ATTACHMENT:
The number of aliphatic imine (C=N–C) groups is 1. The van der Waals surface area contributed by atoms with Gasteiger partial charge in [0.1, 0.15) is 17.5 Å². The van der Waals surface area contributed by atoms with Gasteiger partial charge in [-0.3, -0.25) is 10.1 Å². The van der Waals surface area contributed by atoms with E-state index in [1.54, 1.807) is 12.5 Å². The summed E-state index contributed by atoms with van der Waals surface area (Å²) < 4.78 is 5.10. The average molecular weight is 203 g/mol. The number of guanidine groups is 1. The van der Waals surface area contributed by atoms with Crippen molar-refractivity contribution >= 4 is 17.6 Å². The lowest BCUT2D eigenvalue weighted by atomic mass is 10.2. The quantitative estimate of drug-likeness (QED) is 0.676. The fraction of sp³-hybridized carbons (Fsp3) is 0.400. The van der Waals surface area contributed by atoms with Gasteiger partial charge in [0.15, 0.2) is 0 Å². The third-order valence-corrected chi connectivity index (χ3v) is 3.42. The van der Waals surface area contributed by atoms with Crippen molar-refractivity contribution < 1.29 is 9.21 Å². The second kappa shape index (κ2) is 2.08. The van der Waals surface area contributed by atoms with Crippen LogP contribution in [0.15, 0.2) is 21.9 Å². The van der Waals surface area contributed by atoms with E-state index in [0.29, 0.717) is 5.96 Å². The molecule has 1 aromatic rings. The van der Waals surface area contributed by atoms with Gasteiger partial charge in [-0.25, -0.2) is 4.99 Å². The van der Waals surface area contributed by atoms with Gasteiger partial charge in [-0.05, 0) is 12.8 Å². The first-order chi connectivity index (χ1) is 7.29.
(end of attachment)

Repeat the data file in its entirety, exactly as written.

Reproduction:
The number of aliphatic imine (C=N–C) groups is 1. The van der Waals surface area contributed by atoms with Gasteiger partial charge in [0.1, 0.15) is 17.5 Å². The van der Waals surface area contributed by atoms with Gasteiger partial charge in [-0.3, -0.25) is 10.1 Å². The van der Waals surface area contributed by atoms with E-state index in [1.54, 1.807) is 12.5 Å². The summed E-state index contributed by atoms with van der Waals surface area (Å²) < 4.78 is 5.10. The average molecular weight is 203 g/mol. The number of guanidine groups is 1. The van der Waals surface area contributed by atoms with Crippen molar-refractivity contribution >= 4 is 17.6 Å². The lowest BCUT2D eigenvalue weighted by atomic mass is 10.2. The quantitative estimate of drug-likeness (QED) is 0.676. The fraction of sp³-hybridized carbons (Fsp3) is 0.400. The van der Waals surface area contributed by atoms with Gasteiger partial charge in [0.15, 0.2) is 0 Å². The third-order valence-corrected chi connectivity index (χ3v) is 3.42. The van der Waals surface area contributed by atoms with Crippen molar-refractivity contribution < 1.29 is 9.21 Å². The second kappa shape index (κ2) is 2.08. The van der Waals surface area contributed by atoms with Crippen LogP contribution in [0.15, 0.2) is 21.9 Å². The van der Waals surface area contributed by atoms with E-state index in [0.29, 0.717) is 5.96 Å². The molecule has 1 aromatic rings. The van der Waals surface area contributed by atoms with Gasteiger partial charge in [-0.25, -0.2) is 4.99 Å². The van der Waals surface area contributed by atoms with Gasteiger partial charge in [-0.05, 0) is 12.8 Å². The first-order chi connectivity index (χ1) is 7.29.